Case study

Community library: Wool, Dorset

Overview of a community library from the perspective of the community

Wool community library, Dorset

Wool community library, Dorset. Photo credit: Julia Chandler/Libraries Taskforce

Community library model and governance

The Friends of Wool Library took over the management of a revamped Wool community library from Dorset County Council (DCC) on Tuesday 15 January 2013 working in co-operation with Wool Parish Council. The Friends of Wool Library is a small charity with annually-elected trustees. It is in the process of seeking Charitable Incorporated Organisation status.

Agreement with the local authority / funding

Wool community library, is run by volunteers who, under the terms of a formal agreement with the county council, receive a package of support. This includes:

  • an initial one-off grant of £2,000 from the council to help in the establishment of a community managed library
  • stock collection of fiction and non-fiction for adults and children and large print books which will be at least 95% of the size of the existing collection
  • continuation of stock circulation
  • 300 new books per year for adults and children, shelf ready with Radio-Frequency IDentification (RFID) tags purchased through the local authorities procurement contract
  • all library service stock can be reserved online for collection at the community library or any other library in the local authority
  • full access to the inter library loan system
  • reading group sets, audiobooks and DVDs are available through the reservation system
  • access to e-magazines and all online resources
  • donated stock which meets the Collection Development Policy standard will be added to the system by the community library liaison officer
  • initial and ongoing training
  • ongoing support for volunteers from a community libraries liaison officer of no less than 3 hours per week
  • broadband provision for the Library Management System (LMS) and the public computers
  • provision, maintenance and upgrades of the computer systems and RFID self service unit and the RFID staff pad for use with the LMS in line with the county council library service network
  • a printer / scanner and Voice over IP (VOIP) phone
  • print consumables to cover library use based on known average use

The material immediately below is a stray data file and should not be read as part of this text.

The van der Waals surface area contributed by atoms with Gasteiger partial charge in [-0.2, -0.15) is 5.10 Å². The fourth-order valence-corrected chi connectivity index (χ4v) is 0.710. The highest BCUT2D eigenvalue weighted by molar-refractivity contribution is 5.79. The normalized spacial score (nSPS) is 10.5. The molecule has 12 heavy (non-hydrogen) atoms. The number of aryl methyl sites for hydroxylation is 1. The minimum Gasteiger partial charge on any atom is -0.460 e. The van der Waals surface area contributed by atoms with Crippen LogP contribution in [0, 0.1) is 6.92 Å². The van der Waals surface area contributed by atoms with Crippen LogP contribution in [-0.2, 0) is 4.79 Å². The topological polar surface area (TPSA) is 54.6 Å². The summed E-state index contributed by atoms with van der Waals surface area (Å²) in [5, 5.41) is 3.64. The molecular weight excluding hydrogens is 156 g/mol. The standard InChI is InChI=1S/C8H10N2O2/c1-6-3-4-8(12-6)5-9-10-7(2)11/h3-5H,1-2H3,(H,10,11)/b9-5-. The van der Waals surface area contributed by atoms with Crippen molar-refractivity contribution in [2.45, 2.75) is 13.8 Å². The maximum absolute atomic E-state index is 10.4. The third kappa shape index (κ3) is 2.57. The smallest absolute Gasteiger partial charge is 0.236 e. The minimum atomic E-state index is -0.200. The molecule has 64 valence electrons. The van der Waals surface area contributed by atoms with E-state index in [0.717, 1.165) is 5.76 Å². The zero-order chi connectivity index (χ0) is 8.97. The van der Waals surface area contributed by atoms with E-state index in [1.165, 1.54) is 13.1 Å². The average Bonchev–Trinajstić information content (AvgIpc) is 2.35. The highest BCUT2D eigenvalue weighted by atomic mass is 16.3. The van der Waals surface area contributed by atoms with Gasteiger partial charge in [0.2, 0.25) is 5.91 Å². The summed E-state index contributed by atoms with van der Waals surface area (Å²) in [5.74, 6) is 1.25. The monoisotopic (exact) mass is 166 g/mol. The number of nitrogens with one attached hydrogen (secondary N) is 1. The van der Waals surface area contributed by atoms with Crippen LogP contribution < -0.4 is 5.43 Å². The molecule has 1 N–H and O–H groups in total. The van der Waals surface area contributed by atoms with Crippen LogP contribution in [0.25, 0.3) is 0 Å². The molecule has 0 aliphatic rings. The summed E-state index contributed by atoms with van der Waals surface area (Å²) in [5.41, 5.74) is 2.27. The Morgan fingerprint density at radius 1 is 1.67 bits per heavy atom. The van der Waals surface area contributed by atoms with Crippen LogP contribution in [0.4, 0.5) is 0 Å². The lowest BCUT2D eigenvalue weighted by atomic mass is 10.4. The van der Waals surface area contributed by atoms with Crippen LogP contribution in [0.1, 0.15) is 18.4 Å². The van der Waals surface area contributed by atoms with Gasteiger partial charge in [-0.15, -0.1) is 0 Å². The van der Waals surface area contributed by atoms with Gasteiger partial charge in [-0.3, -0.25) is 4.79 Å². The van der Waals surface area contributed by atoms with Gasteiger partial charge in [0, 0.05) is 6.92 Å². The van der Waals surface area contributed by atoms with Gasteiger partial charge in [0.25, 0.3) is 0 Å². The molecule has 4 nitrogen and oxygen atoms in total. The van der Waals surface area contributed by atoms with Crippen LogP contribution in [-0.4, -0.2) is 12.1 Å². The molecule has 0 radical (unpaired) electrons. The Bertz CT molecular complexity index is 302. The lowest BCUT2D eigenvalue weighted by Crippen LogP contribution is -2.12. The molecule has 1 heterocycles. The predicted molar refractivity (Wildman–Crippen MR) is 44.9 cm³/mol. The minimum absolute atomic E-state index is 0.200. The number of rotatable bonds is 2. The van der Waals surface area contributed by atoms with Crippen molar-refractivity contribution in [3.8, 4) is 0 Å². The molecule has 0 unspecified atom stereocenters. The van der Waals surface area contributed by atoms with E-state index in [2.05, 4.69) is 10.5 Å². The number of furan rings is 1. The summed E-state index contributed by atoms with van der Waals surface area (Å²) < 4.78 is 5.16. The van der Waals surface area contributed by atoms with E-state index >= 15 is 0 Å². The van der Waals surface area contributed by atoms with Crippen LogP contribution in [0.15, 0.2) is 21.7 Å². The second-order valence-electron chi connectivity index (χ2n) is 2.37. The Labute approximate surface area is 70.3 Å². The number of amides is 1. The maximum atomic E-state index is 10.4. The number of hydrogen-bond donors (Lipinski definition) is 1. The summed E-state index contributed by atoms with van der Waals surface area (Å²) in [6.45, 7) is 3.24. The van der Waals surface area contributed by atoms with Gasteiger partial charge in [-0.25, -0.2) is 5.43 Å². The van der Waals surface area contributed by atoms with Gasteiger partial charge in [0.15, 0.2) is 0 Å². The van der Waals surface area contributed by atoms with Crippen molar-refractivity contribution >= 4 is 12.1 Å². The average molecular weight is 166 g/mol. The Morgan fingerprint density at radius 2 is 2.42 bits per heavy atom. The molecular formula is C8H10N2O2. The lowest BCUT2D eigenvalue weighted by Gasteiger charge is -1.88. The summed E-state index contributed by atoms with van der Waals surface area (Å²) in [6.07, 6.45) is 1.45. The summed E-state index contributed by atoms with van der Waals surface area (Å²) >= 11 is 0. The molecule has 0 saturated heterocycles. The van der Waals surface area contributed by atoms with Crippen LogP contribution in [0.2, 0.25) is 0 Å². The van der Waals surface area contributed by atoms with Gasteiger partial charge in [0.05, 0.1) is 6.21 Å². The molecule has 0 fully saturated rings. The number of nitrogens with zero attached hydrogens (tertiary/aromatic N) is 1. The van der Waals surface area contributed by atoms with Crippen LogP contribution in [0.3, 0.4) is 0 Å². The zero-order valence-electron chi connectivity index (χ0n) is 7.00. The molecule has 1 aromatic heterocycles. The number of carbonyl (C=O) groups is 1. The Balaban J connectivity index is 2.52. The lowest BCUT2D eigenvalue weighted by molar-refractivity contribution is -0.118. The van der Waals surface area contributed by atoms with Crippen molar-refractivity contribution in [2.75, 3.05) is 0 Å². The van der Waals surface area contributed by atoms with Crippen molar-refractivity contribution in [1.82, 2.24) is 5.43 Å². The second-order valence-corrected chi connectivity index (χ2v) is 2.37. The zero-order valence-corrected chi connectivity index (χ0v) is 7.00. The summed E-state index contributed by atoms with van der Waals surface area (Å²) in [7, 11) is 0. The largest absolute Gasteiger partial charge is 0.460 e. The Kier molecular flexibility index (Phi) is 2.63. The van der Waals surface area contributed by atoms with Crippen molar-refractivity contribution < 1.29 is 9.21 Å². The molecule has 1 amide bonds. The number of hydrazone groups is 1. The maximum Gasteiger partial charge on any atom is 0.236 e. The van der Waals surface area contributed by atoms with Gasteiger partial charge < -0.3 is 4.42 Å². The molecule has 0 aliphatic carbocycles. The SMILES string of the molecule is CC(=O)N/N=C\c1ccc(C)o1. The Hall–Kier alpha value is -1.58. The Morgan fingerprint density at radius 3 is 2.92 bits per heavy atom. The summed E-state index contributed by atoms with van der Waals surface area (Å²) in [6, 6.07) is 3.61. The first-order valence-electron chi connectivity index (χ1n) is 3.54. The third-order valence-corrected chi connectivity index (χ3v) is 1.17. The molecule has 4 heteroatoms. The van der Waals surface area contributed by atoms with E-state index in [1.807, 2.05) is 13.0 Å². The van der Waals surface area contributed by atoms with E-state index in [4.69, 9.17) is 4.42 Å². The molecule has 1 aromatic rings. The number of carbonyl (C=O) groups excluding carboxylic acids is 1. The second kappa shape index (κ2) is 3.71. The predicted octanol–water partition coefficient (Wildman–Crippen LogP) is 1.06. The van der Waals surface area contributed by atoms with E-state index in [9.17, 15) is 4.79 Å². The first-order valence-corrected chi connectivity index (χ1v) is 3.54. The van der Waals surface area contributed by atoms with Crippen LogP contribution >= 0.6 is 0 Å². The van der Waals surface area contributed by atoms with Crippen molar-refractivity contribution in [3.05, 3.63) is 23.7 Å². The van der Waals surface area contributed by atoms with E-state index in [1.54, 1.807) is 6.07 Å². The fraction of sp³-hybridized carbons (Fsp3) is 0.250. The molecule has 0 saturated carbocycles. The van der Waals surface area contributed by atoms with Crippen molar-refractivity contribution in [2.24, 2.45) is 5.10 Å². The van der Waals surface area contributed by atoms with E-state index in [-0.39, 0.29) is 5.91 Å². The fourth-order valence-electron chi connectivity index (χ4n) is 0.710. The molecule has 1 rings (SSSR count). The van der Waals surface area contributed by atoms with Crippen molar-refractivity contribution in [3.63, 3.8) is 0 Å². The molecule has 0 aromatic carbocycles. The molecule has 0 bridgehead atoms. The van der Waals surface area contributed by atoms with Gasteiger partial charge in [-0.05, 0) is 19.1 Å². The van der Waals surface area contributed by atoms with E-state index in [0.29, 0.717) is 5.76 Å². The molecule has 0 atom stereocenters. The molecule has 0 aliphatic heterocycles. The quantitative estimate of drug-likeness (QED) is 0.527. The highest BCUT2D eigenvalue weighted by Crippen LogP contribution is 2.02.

• the use and support of People’s Network PCs in the community library to provide users with access to the internet and DCC’s virtual library
  • WiFi installation but the community pay the ongoing costs

Role of the community

Under the terms of the agreement and its own terms of reference, the Friends of Wool Library has agreed to be responsible for all operating costs and to manage the library for the benefit of the local community and all other members of the public who may wish to use it. In addition to complying with all the necessary licences, policies, acts and legislation, the trustees have agreed to operate as a minimum the same opening hours as previously provided by the council. They have also agreed to the fees and charges and to link its community managed website to the council’s library service web pages.

Wool community library shares its premises with Wool Parish Council who pay for the lease, heating and the lighting. The 4 year rolling agreement with DCC provides infrastructure support and stability, and donations are encouraged through signing up to be a Friend of Wool Library. All other costs are met by subscription from the Friends, by fund-raising activities and grants from local charitable bodies in cash or kind.


The library is run with a team of 35 volunteers and each library session is manned by 3 volunteers. Most volunteers are over 60 years of age. In addition to the opening hours volunteers, there are 2 out of hours teams who undertake the administration work.

Opening hours

The library is open for 7 hours per week spread across 3 sessions.

Events and activities

The library offers the Summer Reading Challenge, Books on Prescription and takes part in World Book Night. Additional events are organised and the service is looking to work with a digital champion to provide IT sessions. In 2014, as part of the Summer Reading Challenge and its associated activities, Wool community library organised two video workshops led by professional film-maker, Andrew Kerr. Andrew helped 5 young members of Wool community library make their own short documentary film about the Challenge and why they were taking part. The children, aged from 10 to 14, operated the camera, recorded the sound and interviewed each other, as well as other patrons.

Lessons learnt / outcomes

Since taking over the running of the library, the volunteers have overseen many improvements including:

  • new mobile shelving to make more flexible use of the space
  • new counter lay-out
  • new blinds
  • a total make-over of the foyer

The volunteer coordinator feels that the secret to success is happy volunteers who are engaged in roles that play to their strengths and are interesting. The service also gets help and advice from Dorset Community Action.

Challenges / future plans

Longer term plans would ideally include being able to extend the library floorspace in order to be able to revamp the children’s area and deliver more events.

Further information on [Wool community library(

Published 23 March 2016